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Focused cardiac ultrasound using a pocket-size device in the emergency room.

Mancuso FJ, Siqueira VN, Moisés VA, Gois AF, Paola AA, Carvalho AC, Campos O - Arq. Bras. Cardiol. (2014)

Bottom Line: Prompt and accurate medical diagnosis is critical to reduce the morbidity and mortality of these conditions.In 28 patients, the focused echocardiography allowed to confirm the initial diagnosis: 19 patients with heart failure, five with acute coronary syndrome, two with pulmonary embolism and two patients with cardiac tamponade.In 17 patients, the echocardiography changed the diagnosis: ten with suspicious of heart failure, two with pulmonary embolism suspicious, two with hypotension without cause, one suspicious of acute coronary syndrome, one of cardiac tamponade and one of aortic dissection.

View Article: PubMed Central - PubMed

Affiliation: Escola Paulista de Medicina, Universidade Federal de São Paulo, São Paulo, SP, Brazil.

ABSTRACT

Background: Cardiovascular urgencies are frequent reasons for seeking medical care. Prompt and accurate medical diagnosis is critical to reduce the morbidity and mortality of these conditions.

Objective: To evaluate the use of a pocket-size echocardiography in addition to clinical history and physical exam in a tertiary medical emergency care.

Methods: One hundred adult patients without known cardiac or lung diseases who sought emergency care with cardiac complaints were included. Patients with ischemic changes in the electrocardiography or fever were excluded. A focused echocardiography with GE Vscan equipment was performed after the initial evaluation in the emergency room. Cardiac chambers dimensions, left and right ventricular systolic function, intracardiac flows with color, pericardium, and aorta were evaluated.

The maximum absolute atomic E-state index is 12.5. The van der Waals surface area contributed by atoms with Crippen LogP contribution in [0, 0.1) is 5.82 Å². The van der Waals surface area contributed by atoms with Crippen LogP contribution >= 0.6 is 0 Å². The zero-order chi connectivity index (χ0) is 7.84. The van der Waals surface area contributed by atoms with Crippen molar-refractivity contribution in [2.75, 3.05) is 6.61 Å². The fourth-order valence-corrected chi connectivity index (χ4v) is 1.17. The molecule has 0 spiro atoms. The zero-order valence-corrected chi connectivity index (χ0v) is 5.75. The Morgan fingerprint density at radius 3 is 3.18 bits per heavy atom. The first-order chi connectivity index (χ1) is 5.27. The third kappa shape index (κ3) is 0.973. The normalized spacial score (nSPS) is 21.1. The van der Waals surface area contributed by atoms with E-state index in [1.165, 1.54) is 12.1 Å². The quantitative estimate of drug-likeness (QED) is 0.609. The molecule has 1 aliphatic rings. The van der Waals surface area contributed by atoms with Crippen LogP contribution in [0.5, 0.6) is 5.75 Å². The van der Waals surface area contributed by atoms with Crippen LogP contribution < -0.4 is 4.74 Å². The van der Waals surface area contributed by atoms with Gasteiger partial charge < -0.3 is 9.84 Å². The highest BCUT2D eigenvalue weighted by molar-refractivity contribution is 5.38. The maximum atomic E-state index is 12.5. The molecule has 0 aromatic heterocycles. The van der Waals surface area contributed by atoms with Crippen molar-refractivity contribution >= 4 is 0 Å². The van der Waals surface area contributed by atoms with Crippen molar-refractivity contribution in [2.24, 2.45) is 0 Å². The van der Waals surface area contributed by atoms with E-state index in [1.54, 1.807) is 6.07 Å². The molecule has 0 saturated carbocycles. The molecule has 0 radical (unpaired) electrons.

Results: The mean age was 61 ± 17 years old. The patient complaint was chest pain in 51 patients, dyspnea in 32 patients, arrhythmia to evaluate the left ventricular function in ten patients, hypotension/dizziness in five patients and edema in one patient. In 28 patients, the focused echocardiography allowed to confirm the initial diagnosis: 19 patients with heart failure, five with acute coronary syndrome, two with pulmonary embolism and two patients with cardiac tamponade. In 17 patients, the echocardiography changed the diagnosis: ten with suspicious of heart failure, two with pulmonary embolism suspicious, two with hypotension without cause, one suspicious of acute coronary syndrome, one of cardiac tamponade and one of aortic dissection.

Conclusion: The focused echocardiography with pocket-size equipment in the emergency care may allow a prompt diagnosis and, consequently, an earlier initiation of the therapy.

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Vscan device (GE Healthcare) used in this study.
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f01: Vscan device (GE Healthcare) used in this study.

Mentions: FoCUS scans were carried out using the ultra-portable Vscan device (GE Healthcare,Milwaukee, Wisconsin, USA) shown in Figure 1,and were performed by a single cardiologist. FoCUS scans were was carried out in atargeted manner and at the patient's bedside shortly after the initial clinicalevaluation and ECG reading, with the goal of resolving doubts about the diagnosis.Subjective analysis was performed on the two-dimensional images and color flowmapping, focusing on the following aspects: the dimensions of the cavities, globalsystolic function, evaluation of segmental and global contractility of the leftventricle (LV), right ventricular systolic function, anatomical appearance of themitral and aortic valves, presence of significant mitral and aortic valveregurgitation, presence of indirect signs of pulmonary hypertension (dilatation ofthe right chambers, bulging of the interventricular septum to the left, dilatation ofthe pulmonary trunk), presence of pericardial effusion, assessment of the dimensionsof the thoracic aorta (ascending aorta and aortic arch), and presence of a dissectionline.